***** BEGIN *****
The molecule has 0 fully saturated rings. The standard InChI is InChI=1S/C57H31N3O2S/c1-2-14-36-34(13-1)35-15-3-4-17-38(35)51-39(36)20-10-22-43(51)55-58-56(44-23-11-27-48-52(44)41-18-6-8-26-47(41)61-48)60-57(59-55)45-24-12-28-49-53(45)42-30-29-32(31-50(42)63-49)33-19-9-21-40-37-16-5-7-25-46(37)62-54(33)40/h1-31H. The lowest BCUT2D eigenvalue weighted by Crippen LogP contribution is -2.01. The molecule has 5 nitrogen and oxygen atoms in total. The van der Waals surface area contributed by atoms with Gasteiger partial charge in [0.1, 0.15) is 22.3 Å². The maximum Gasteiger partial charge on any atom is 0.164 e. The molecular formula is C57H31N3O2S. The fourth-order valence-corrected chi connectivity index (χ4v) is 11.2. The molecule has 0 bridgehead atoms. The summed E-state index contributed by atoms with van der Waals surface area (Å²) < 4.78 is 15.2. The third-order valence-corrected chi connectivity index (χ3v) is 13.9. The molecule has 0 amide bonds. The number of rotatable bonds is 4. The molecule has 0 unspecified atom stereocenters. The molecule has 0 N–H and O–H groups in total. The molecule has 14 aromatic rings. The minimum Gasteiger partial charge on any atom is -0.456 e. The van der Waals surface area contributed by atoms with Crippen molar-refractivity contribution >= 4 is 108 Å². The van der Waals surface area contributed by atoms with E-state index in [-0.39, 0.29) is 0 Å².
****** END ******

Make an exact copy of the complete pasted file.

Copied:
The molecule has 0 fully saturated rings. The standard InChI is InChI=1S/C57H31N3O2S/c1-2-14-36-34(13-1)35-15-3-4-17-38(35)51-39(36)20-10-22-43(51)55-58-56(44-23-11-27-48-52(44)41-18-6-8-26-47(41)61-48)60-57(59-55)45-24-12-28-49-53(45)42-30-29-32(31-50(42)63-49)33-19-9-21-40-37-16-5-7-25-46(37)62-54(33)40/h1-31H. The lowest BCUT2D eigenvalue weighted by Crippen LogP contribution is -2.01. The molecule has 5 nitrogen and oxygen atoms in total. The van der Waals surface area contributed by atoms with Gasteiger partial charge in [0.1, 0.15) is 22.3 Å². The maximum Gasteiger partial charge on any atom is 0.164 e. The molecular formula is C57H31N3O2S. The fourth-order valence-corrected chi connectivity index (χ4v) is 11.2. The molecule has 0 bridgehead atoms. The summed E-state index contributed by atoms with van der Waals surface area (Å²) < 4.78 is 15.2. The third-order valence-corrected chi connectivity index (χ3v) is 13.9. The molecule has 0 amide bonds. The number of rotatable bonds is 4. The molecule has 0 unspecified atom stereocenters. The molecule has 0 N–H and O–H groups in total. The molecule has 14 aromatic rings. The minimum Gasteiger partial charge on any atom is -0.456 e. The van der Waals surface area contributed by atoms with Crippen molar-refractivity contribution >= 4 is 108 Å². The van der Waals surface area contributed by atoms with E-state index in [-0.39, 0.29) is 0 Å².